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   Chapter 17 FROM THE BEGINNING

Mrs. Red Pepper By Grace S. Richmond Characters: 26042

Updated: 2017-11-30 00:04


John Leaver turned and tried to close the door, but the mound of snow prevented. The wind was sweeping in with fury. "Go away from it," he commanded. "I'll see to it."

He kicked the snow out with his foot, crowded the door into place, and turned about again. He stood still, looking at the figure before him, with its startled face, wide eyes staring at him, breath coming short. Charlotte's hands were pressed over her heart, she seemed unable to speak.

"Did I frighten you, rushing in upon you at this time of night?" The smile upon his face died, he looked as if she had put out a hand to hold him off. Then, as he regarded her more closely, he saw that which alarmed him.

"Is something wrong? Has something happened?" he asked hurriedly.

She nodded, still staring with a strange, wild look. Then, in a breath, she found speech and action.

"Oh, come!" she gasped. "Granny is-something has happened to Granny!" and ran to him and caught at his hand, like a child, pulling him.

"Just a minute," he said, quickly, releasing himself, and pulled off his snow-covered overcoat and frozen gloves, and threw them to one side. Then he put out his hand to her.

"Now!" he said, and they ran together to the stairs, and up them. At the top Charlotte paused.

"In there!" she whispered, and let him take the lead.

Her hand held very tight in his he crossed the room. He took up the candle from the dressing-table, approached the bed, and gave the candle to Charlotte. Letting go her hand then, he bent and looked closely into the still, peaceful old face ... made a brief, quiet examination....

He led her down the stairs again. She was fully blind now, seeing nothing, conscious of but two things-the sense of a great blow having fallen stunningly, and the sense of being held firmly by a warm, strong hand. She clung to that hand as if it were all that lay between sea and shore.

In the living-room, before the fire, she felt the hand draw itself gently away. But then she found herself clasped in two warm arms, her head pressed gently down upon a strong shoulder. A voice spoke with a throbbing tenderness which seemed to envelop her:

"Don't question anything, just let me take you to my heart-where you belong. God sent me to you at this hour, I'm sure of it. I felt it all the way-that you needed me. I am yours, body and soul. Let me serve you and take care of you as if it had all been settled long ago. Be big enough for that, dear."

She listened, and let him have his way. Whatever might come after, there seemed nothing else to do now. The Presence in the room above seemed to have changed everything. One could not speak or act as might have been possible an hour ago. Only the great realities counted now. Here were two of them confronting her at once-Death and Love. How could she be less primitively honest in the face of one than of the other?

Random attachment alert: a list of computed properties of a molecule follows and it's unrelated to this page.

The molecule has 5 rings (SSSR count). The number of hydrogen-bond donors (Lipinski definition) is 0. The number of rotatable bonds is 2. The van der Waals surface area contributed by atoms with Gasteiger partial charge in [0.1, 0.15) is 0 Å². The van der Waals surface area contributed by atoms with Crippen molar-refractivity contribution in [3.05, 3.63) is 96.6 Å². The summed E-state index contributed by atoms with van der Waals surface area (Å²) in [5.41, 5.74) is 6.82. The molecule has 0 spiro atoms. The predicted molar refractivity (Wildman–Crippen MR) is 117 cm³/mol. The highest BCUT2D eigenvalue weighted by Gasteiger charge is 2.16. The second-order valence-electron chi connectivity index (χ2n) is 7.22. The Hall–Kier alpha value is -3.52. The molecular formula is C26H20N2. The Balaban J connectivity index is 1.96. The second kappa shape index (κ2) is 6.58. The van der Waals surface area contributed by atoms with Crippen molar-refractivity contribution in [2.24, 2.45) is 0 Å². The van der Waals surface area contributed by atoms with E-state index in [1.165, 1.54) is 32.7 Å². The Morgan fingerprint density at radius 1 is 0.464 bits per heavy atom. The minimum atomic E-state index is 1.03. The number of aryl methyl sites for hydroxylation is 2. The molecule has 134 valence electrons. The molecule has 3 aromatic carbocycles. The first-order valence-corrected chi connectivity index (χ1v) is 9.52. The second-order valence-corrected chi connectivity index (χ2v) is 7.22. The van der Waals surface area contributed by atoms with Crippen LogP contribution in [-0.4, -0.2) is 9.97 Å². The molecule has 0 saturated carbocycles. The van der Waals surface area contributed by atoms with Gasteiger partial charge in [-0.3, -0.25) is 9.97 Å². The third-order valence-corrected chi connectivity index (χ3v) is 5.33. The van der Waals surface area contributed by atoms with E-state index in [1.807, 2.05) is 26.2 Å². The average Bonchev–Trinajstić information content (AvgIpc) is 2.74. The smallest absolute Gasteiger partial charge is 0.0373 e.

He put her in the winged chair, drew the white shawl closely about her shoulders, dropped upon one knee by her side, and, taking possession once more of her hand, spoke low and decidedly:

"I will go over to the Macauleys and send Mrs. Macauley to you. Then Mr. Macauley and I will take everything in charge-with your permission?"

He waited for her assent. She gave it with closed eyes, her head tilted back against the wing of the chair, her lips pressed tight together that they might not tremble.

"You will want to take her to Washington, or on to South Carolina?"

"South Carolina-where she was born."

"We shall not be able to start till the storm is over. There is no train or trolley service out from the city to-night, and there will not be until the wind and drifting stops. My train was ten hours late. I should have been here this morning. Meanwhile, I will stay just where you want me. You and Mrs. Macauley can settle that. I wish for your sake Mrs. Burns were here-and Red."

"They are not here? Then-how did you come to-"

"Come home before them? I couldn't stay away contentedly as long as they. I had had an all-summer's vacation, and wanted to be at work. But I came from the ship straight up here, to satisfy myself that all was well with you. I found you-needing me. Can I help being thankful that I came?"

"Dr. Leaver-?"

"Yes?"

Charlotte sat up suddenly, opening her eyes, pressing her free hand again over her heart with that unconscious gesture as old as suffering.

"If I had not insisted on keeping Granny here she would not have-would not have-"

She sank back, covering her face.

"What had her being here to do with it? You took every care of her. She was old-ripe-ready to go. The wonder is that she has lived so long, with such a frail hold on life."

"But-she had an exposure. This dreadful weather-night before last-her window blew in-she was chilled-"

Her voice broke. With difficulty she told him the story of the experience. He lifted her hand to his lips and held it there. After a minute he spoke very gently: